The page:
- A typical enterprise will have hundreds or thousands of services and managing the governance is much more complex than in the traditional enterprise IT
Even though using Microservices is an advantage, it is important to understand the challenges and find a platform that better mitigates these challenges.
When it comes to Microservices platform, most of the industry discussions center around the programming frameworks that help developers create Microservices. But an evaluation of Microservices platform goes well beyond the programming frameworks and it should consider the entire lifecycle of developing and deploying Microservices. Without any support for deployment and management of Microservices, the platform offers limited benefits and it may end up increasing the costs and impacting the ability. In this section, we will highlight some key capabilities of Microservices platforms and considerations one should take into account during the platform evaluation.
Some of the key capabilities of Microservices platform are outlined below:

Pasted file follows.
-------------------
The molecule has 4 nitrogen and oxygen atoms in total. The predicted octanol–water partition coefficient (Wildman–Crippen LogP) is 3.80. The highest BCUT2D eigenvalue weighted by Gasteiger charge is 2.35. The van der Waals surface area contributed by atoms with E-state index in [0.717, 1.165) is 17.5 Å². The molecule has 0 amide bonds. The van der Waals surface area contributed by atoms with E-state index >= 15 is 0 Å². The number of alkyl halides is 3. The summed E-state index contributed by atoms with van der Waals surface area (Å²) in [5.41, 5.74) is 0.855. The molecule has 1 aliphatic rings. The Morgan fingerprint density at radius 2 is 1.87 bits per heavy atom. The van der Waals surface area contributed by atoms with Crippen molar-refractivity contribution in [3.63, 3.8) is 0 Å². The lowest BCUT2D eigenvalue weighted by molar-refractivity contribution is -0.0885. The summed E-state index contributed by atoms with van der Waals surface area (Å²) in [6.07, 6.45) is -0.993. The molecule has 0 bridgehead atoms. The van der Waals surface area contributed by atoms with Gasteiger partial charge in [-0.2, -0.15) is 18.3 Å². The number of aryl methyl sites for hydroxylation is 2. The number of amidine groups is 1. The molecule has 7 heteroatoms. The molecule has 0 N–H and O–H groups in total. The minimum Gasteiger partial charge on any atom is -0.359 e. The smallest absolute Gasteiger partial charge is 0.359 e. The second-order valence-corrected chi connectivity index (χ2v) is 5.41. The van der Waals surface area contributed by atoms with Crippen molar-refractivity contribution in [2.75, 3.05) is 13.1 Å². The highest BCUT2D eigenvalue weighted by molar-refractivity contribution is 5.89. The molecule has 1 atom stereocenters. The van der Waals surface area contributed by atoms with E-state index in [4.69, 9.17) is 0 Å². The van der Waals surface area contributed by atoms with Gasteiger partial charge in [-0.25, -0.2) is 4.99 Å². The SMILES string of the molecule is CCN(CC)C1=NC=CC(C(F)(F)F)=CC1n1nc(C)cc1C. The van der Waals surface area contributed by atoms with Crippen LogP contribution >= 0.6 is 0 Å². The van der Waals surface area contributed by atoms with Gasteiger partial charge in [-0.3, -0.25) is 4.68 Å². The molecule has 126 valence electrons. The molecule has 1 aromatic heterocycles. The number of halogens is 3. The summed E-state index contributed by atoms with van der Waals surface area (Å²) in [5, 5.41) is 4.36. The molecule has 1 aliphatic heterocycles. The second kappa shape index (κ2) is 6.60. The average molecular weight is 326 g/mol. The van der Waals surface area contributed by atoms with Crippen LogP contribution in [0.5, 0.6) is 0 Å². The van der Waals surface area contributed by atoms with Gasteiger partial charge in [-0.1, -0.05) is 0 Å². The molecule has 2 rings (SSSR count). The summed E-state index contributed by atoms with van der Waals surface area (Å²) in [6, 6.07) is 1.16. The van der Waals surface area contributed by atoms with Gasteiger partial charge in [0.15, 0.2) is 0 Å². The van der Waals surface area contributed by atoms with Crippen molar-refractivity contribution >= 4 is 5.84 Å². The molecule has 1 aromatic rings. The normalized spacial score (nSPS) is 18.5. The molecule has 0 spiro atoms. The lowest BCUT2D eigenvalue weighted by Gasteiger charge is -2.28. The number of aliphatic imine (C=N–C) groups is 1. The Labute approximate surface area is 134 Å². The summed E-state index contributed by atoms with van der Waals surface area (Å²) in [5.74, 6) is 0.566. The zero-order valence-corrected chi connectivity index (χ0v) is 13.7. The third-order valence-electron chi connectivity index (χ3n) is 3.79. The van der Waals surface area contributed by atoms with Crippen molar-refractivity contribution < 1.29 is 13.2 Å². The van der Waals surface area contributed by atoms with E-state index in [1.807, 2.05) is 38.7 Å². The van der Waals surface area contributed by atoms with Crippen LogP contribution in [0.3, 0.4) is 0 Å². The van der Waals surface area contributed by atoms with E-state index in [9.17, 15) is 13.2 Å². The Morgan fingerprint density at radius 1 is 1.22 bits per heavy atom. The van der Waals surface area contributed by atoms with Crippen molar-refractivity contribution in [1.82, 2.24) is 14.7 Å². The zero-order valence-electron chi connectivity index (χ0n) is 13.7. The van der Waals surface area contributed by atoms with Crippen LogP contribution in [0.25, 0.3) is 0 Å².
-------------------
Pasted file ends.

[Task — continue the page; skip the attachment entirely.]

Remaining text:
- The platform should abstract away the Microservices patterns and make it easy for developers to create the code
- The platform should have good meta-data models for describing service capabilities
- Support for synchronous (public facing APIs) and asynchronous calling (Internal calls)
- Necessary infrastructure for publishing the services in a registry and enabling the discovery of service
- Support for messaging including support for protocols like queuing, pub-sub and other patterns. Such messaging components should follow the security model needed for the platform
- Multiple language support and elastic runtimes
- Support for data persistence
- Secure API Gateway
- Security and Compliance management